Butch Cassidy’s ‘amnesty’ Colt SAA .45 gun with holster and extensive documentation. Est. $150,000-$250,000. Image courtesy of LiveAuctioneers.com and California Auctioneers.

Butch Cassidy’s ‘amnesty’ Colt SAA .45 gun with holster and extensive documentation. Est. $150,000-$250,000. Image courtesy of LiveAuctioneers.com and California Auctioneers.

VENTURA, Calif. – On Sept. 29-30, California Auctioneers will conduct a sale of historic Old West relics, with Internet live bidding through LiveAuctioneers.com. The auction’s headliner is American outlaw Butch Cassidy’s amnesty Colt .45 gun. It is the very firearm Cassidy handed over in good faith to Juab County, Utah Sheriff Parley P. Christison in Oct. 1899, in an appeal for amnesty.

Additional highlights in the sale include the beaded jacket of Sioux legend Crazy Horse, who defeated Custer on the Western Plains, the Colt Navy percussion gun of infamous James Gang member Frank James, brother of Jesse.

The Butch Cassidy Colt is extremely well documented and has been featured in a number of magazines in years past, including Gun Journal, Guns, and Guns and the Gunfighters (published by Guns & Ammo).

“We’ve come to a time when we are two generations away from the folks who knew Cassidy. Fortunately former owner E. Dixon Larson launched a pilgrimage from 1967 to 1970, documenting and interviewing people who knew Cassidy and remembered this Colt,” said auctioneer Jewels Eubanks.

One of those people was Lula Parker Betenson, Cassidy’s younger sister, who can be seen holding the Colt on Page 2 of her book Butch Cassidy, My Brother. Pages 159-160 verify the serial number 158402. A number of photographs and original letters between Larson and Betenson are offered with the Colt, in addition to over a hundred pages of research and verification documents.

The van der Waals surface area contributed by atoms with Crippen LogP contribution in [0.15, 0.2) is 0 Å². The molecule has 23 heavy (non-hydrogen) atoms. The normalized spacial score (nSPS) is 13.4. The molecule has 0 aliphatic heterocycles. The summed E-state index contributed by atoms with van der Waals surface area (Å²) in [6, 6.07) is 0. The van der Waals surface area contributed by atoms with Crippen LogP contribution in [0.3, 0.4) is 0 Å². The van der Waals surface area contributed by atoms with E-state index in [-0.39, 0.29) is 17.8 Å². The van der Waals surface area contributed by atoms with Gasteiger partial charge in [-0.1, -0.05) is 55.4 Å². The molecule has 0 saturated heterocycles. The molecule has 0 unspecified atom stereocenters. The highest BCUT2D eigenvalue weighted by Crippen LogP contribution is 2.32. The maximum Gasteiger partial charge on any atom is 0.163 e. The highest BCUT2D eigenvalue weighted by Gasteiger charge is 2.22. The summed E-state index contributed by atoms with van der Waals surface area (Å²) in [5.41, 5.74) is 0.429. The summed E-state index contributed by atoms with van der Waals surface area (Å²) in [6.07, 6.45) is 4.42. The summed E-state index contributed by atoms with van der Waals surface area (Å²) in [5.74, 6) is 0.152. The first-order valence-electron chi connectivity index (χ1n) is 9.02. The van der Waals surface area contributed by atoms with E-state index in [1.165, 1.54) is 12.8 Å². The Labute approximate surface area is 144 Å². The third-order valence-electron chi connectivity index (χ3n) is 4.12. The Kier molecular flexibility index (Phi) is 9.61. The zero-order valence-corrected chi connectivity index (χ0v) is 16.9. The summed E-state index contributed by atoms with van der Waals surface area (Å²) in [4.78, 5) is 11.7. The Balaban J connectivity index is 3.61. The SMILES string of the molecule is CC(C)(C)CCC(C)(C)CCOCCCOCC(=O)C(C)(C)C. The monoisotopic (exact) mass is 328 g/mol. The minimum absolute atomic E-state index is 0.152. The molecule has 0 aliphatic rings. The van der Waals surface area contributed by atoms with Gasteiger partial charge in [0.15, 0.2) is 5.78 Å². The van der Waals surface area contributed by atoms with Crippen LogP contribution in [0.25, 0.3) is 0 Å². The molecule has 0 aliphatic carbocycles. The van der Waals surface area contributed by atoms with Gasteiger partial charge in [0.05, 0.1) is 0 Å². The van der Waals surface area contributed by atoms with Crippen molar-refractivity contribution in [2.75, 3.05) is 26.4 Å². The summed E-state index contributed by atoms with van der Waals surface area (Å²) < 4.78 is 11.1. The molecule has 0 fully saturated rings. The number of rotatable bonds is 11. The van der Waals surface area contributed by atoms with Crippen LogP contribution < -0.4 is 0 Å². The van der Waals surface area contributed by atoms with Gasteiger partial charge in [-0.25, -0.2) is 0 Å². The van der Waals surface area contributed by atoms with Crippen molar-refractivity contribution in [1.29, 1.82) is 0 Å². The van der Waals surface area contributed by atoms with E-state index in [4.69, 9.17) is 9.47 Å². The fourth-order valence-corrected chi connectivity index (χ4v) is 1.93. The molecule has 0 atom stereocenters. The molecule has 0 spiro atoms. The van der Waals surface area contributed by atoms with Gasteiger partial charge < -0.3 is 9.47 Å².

Included with the Colt .45 (158402) is Cassidy’s “Brill” jacket holster and never-before-seen documents, including an original letter and photo of William Darby who “rode with [Cassidy] …into the ‘hole.'” He recollects:

“Butch’s coat gun that he carried under his arm most of the time…without a question, this is it. (#158402). He was the only one that I can recall who had a nickel one. I handled it a few times…I remember the ‘eagles’ on the grips, as most of the boys’ (guns) had wood handles, except Logan, who had white ones…Reason I remember it so well, is that I always wanted one just like it. It was a .45 and most others were .44s.”

In additional to Darby’s testimony a never-before-seen conversation with Charles Hanks from 1969 confirms he visited with “Butch” in Vernal, Utah after he was reported killed in Bolivia. He also claims that he visited him again in Salem, Ore., in 1924. He remembers being 12 years old and seeing Butch with the nickel Colt, holster and black-eagle grips.

Two binders with well over 100 pages of documents are included with the original manila tag Parley P. Christison signed in Juab County, Utah, where Cassidy turned in this Colt and his Winchester. An original photograph of the Justice document filed Jan. 2nd, 1900 (after Cassidy did not return) also verifies the Colt 158402 and his Winchester. Correspondence with the owner of the Cassidy Winchester, Jim Earle, proved to have an exact copy of the same docket.

Cassidy’s attempt for amnesty with the help of his friend Matt Warner, Sheriff P.P. Christison and his lawyer, Orlando Powers, asking to meet Governor H.C. Wells, is well documented.

It was perhaps Cassidy’s last attempt on American soil “to lay down his sword and shield,” and in so doing, he left behind a piece of the Wild West. He turned in his Colt SAA .45; the jacket gun that Hanks claims could be seen poking out of his vest, under his jacket next to his heart; and the action of turning it in represents his last attempt to cooperate with the authorities for a life more ordinary.

The amnesty Colt remains a symbol of the duality of “the men of the West;” half hero, half outlaw, forged in steel conviction, yet fueled with the hope of the American dream. It is said Cassidy homesteaded in Argentina, further proof of his desire to settle down before being forced on to Bolivia.

Many, including Cassidy’s sister and Hanks, believe Cassidy found his way back to the States. The truth may never be known, but it is certain that the Robin Hood of the Wild West will remain one of the most intriguing American legends. The Pinkerton National Detective Agency described Cassidy as “a cheerful and amiable bandit with a pleasant, square-jawed face and an almost gentle appearance.” And, extremely dangerous.

California Auctioneers’ Saturday Sept. 29 session will feature a wide range of goods including French and American estate furniture, baby grand pianos, Galle, Lalique and Tiffany; Western and plein-air paintings, fine estate and antique jewelry; clocks, Lladro, antique dolls including some by Jumeau, toys, lighting, Oriental rugs, fine pottery, porcelain and glassware.